gardenspirit, I wouldn't worry unless you see significant defoliation. Hickories are host to quite a few butterfly/moth larvae (which feed quite a few caterpillar-hunters -- birds, wasps, etc).

    Bookmark   July 19, 2013 at 10:57AM
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Yep--I think it must be caterpillar frass. Note the smear of green--that's where I smushed one. I must admit, till I took this photo, I didn't even notice all the leaf litter along with it. There must be millions of caterpillars but the tree looks fine from what I can see. I think they may be so high up in the tree that I can't tell from looking at the leaves closest to the ground that anything is going on.

The "rain" of frass is continuous. The deck was just swept and washed yesterday afternoon and it is already covered in the areas beneath the hickory tree. Very annoying, but worse would be if the tree is being decimated. Any idea how long this could go on??? The deck needs to be sealed but no way to do it till this is over with...

    Bookmark   July 19, 2013 at 2:32PM
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beng(z6 western MD)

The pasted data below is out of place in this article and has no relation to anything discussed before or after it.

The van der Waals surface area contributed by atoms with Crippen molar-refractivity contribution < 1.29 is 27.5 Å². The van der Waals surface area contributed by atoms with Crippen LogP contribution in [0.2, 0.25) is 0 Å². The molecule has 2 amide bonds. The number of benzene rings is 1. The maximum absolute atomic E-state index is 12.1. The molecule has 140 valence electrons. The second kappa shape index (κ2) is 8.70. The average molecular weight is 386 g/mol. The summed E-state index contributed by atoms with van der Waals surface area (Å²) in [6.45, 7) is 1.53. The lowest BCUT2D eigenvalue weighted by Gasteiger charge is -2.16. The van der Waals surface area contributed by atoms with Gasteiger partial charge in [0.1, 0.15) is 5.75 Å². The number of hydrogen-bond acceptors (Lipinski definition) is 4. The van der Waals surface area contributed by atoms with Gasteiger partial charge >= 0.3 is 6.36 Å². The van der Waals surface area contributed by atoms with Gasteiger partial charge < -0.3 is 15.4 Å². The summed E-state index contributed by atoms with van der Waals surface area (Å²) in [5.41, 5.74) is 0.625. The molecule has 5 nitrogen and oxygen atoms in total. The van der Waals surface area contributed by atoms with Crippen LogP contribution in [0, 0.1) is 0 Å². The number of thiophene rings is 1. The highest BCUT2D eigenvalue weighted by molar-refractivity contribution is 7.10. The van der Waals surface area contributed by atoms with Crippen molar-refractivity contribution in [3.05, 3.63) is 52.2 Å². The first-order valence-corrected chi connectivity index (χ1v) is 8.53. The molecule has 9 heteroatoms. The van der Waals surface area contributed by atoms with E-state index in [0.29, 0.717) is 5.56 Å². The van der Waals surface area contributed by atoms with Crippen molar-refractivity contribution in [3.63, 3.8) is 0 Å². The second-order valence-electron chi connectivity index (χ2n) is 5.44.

Yes, frass. Good fertilizer, at least (running away)...

Can't last forever, but you're right -- no sealing until it stops. Hopefully the worm-eaters will put a dent in the production. Hickory Horned Devil?

Here is a link that might be useful: Hickory_Horned_Devil

    Bookmark   July 20, 2013 at 9:05AM
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saccharum(z9 FL)

That does look like caterpillar frass. There are some species that like hickory in particular and can cause heavy defoliation, such as the walnut caterpillar. Even when they completely defoliate a tree, it usually recovers with no major trouble.

It can be hard to say how long it will go on, though. If it's the walnut caterpillar, they often have two generations per year in your range, and the second generation (which emerges around late July) tends to be the worse one. Other species may only have one generation per year, so you might be seeing the last of it. See if you can spot any wandering caterpillars.

    Bookmark   July 20, 2013 at 9:08AM
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Well, it is that time of year for walnut caterpillars and yellow-necked caterpillars. They're voracious little buggers, feasting in huge clusters. I caught them defoliating a smoketree last week, but it was small enough to treat with a sprayer. Bt worked wonders. Now I am keeping a close eye on the crabapples because those are usually the ones they hit first.